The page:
Navigation Menu+

The fight for a Sunday brunch

Posted on Apr 13, 2017 by

« Previous: Easter Holiday in Romania | Next: Chasing the Sun in Bucharest »

Who doesn’t love a Sunday brunch? Waking up late, being lazy, then bravely dragging yourself out of the house to go somewhere where nice people will cook you something tasty while you’re having that much needed coffee or smoothie, depending on your preferred way to energise. Then eating a combination of breakfast and lunch, just because you can, because you can spoil yourself and no one is forcing you to choose in between the two. Sounds good, right?

For me, the term ‘brunch’ makes a lot of sense, on the weekend I almost never have breakfast and lunch, no matter how early I wake up. So, yes, I am a brunch person. But lately, about a year ago, going out for a Sunday brunch became a bit of an annoyance. It seems as if the entire population of Amsterdam suddenly decided to not cook on Sundays, and have their brunch outside instead. Everywhere you go, it’s packed. Take the list of all famous brunch places in Amsterdam (and which one is not famous nowadays?!), go there on a weekend, and you’ll find a queue at the entrance. Or you’ll be told, as happened to me, to go home and wait for them to call you when they have a table. I don’t know about you, but I can cook very well, and if I’m told to go home, I’m not going to sit there waiting for the call — I will go home and cook my own super tasty brunch. So many places don’t accept reservations for brunch, unfortunately, and I have learned to avoid them now at weekends.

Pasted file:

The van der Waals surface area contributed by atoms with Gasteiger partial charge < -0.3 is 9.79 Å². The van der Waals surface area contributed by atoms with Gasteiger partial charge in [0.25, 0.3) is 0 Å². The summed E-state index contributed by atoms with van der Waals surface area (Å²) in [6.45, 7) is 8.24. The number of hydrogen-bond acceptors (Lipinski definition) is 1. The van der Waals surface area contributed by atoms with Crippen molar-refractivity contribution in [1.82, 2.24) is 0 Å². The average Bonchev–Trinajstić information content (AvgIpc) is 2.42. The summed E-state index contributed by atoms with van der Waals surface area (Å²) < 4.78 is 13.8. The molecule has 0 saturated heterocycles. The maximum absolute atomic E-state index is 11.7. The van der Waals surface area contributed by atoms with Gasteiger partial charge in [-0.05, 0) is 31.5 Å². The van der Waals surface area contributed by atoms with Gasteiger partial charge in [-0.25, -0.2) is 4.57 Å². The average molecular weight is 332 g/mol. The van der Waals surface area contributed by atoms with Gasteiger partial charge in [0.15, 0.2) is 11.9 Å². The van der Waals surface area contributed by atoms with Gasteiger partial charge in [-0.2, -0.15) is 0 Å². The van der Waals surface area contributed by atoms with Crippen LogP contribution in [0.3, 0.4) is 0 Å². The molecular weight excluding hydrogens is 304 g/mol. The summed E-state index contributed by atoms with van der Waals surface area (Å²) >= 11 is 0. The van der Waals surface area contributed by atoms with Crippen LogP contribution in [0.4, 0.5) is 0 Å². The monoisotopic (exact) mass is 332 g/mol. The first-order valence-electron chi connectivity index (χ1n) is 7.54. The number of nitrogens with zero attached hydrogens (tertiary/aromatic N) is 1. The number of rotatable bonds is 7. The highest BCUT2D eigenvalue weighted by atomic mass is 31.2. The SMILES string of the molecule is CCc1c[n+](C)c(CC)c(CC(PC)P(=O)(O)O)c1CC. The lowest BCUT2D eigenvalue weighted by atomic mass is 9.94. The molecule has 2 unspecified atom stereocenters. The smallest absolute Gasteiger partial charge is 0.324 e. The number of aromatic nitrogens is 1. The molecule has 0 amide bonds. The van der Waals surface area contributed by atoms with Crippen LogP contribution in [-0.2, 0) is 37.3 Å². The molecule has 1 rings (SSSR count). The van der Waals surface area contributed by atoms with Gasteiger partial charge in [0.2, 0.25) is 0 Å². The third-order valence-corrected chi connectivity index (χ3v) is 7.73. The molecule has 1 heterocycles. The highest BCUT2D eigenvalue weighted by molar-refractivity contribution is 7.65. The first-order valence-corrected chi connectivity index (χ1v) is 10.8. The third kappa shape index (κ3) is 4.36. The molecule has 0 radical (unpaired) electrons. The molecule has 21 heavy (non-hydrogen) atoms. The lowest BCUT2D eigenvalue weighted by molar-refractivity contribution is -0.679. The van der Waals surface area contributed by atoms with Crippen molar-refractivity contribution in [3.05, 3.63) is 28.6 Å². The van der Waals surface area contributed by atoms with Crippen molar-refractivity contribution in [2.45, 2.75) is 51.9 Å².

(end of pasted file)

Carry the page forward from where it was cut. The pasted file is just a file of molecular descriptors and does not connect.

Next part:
Queueing for brunch

Sorry, brunch places, but I find it unacceptable to wait in line for an omelette. If I really have to go out and meet someone, then I either go somewhere where I can make a reservation, or I pick a smaller, not so famous place, where we can enjoy our food and our conversation, not being rushed to free the table for the next hungry people in line.

It’s a pity I have to avoid some very nice places, or only go there during the week (if by chance I am free on one of those days). There are some very talented chefs out there, cooking some tasty food that I would really enjoy. Oh well, I guess this is the price to pay for the gentrification of some parts of the city, or for the increasing number of tourists, or maybe also a bit for all the blog posts over-featuring these places in articles titled “best brunch places in Amsterdam”, “new hot spots” and so on.

So, what is there to do? Open more brunch places? Cooking at home? Going out to places where the food is branded as lunch instead? I don’t have the answer, but I hope someone out there has it, and I won’t be forced to go further and further from the city centre to have some pancakes or an omelette (I don’t even eat eggs, I don’t know why I keep bringing it up).

What do you do about your brunch?



  1. I had to laugh about this title because it is literally like that: Sunday brunch in Amsterdam often feels like a fight you have to undergo, one which takes place on the very day you needed a rest. And what about finding a place to sit?? That’s the first challenge of them all 😉

    • Finding a place to sit it’s like that game with people dancing around a number of chairs, and when the music stops, one is always left without a chair. In our case, I would say one gets the chair and other ten are left standing with an upset face :))


  1. My favourite places for breakfast, brunch and lunch | Amsterdamian - […] are quite a few good places for breakfast, brunch or lunch in Amsterdam, and I haven’t tried all of them…
  2. A Day in De Pijp Neighbourhood, Amsterdam (tips by a local) | Amsterdamian - Amsterdam Blog - […] Pijp is the king of brunch places. You will see this mentioned in most articles about the neighbourhood, and…

Submit a Comment

Your email address will not be published. Required fields are marked *